Use a mitre box to help cut an accurate mitre at the end of the first piece of coving. Take care to place the cornice the right way around and always double check that you are cutting the angle in the correct direction.
If your wall length is less than that of a piece of the cornice, you will need to accurately measure the wall and cut the other end with an appropriate mitre as well. This will normally be the reverse angle. When making the cuts, use a fine-toothed saw, and sand the edges smooth with some sandpaper. Take your time with the mitres as the neater you do these, the less work you will have later on.
With a filling knife or caulking gun, spread an even layer of adhesive over the top and bottom of the back of the moulding – the areas that will be in contact with the walls and ceiling.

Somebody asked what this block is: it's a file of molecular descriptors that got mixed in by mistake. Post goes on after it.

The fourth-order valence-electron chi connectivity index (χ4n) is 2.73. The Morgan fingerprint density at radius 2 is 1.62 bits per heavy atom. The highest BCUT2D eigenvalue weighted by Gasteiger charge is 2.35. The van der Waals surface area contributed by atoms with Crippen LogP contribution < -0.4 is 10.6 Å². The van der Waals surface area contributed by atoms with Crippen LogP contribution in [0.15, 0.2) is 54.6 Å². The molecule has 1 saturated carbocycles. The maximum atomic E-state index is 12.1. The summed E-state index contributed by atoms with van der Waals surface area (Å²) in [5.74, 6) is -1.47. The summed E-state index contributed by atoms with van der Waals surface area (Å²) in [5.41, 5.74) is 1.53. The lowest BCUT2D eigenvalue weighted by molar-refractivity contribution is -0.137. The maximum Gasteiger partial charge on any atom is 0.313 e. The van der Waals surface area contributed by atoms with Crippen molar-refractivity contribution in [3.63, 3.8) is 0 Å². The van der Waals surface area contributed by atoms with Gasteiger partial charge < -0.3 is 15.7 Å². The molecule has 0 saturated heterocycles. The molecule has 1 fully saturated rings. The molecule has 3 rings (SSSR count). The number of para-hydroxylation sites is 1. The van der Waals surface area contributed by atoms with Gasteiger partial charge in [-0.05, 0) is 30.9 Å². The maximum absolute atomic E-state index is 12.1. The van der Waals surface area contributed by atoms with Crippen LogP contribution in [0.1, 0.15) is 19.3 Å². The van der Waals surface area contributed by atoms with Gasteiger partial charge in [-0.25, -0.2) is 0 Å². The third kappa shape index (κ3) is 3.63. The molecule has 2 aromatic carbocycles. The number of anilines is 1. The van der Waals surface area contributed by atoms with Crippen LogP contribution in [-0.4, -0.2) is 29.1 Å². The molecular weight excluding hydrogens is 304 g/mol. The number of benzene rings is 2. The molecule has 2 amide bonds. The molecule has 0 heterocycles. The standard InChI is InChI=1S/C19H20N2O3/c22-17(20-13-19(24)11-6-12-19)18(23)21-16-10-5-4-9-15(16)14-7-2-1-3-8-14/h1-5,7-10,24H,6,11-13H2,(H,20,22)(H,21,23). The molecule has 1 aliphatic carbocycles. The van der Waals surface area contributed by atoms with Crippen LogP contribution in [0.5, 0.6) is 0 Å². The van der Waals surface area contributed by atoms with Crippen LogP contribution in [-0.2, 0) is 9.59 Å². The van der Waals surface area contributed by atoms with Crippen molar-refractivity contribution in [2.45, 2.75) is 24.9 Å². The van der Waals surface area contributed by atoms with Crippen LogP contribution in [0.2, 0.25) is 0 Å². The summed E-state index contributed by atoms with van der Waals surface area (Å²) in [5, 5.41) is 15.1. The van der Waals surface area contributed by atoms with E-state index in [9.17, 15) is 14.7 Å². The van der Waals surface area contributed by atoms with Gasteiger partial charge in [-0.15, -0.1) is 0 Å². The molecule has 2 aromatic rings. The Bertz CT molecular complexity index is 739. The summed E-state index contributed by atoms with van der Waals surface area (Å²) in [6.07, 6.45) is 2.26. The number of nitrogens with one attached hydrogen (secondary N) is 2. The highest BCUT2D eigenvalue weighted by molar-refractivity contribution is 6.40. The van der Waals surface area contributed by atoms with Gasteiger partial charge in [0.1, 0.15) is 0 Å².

Press the cornice into place and line up the bottom edge with the pencil guide line. Press gently along the whole length so that the adhesive sticks evenly.
Supporting the coving
Long lengths of coving may sag or fall off before the adhesive has set. Temporarily support the bottom edge with one or two galvanised nails. You can remove these and fill the holes when the adhesive has dried. Depending on the type of cornice, you might also find it beneficial to put a couple of these nails in the ceiling as well to stop the cornice rolling forward.
Use a damp paintbrush to remove any adhesive that oozes out from the top and bottom edges and to smooth the joint line. Fill any gaps with more adhesive.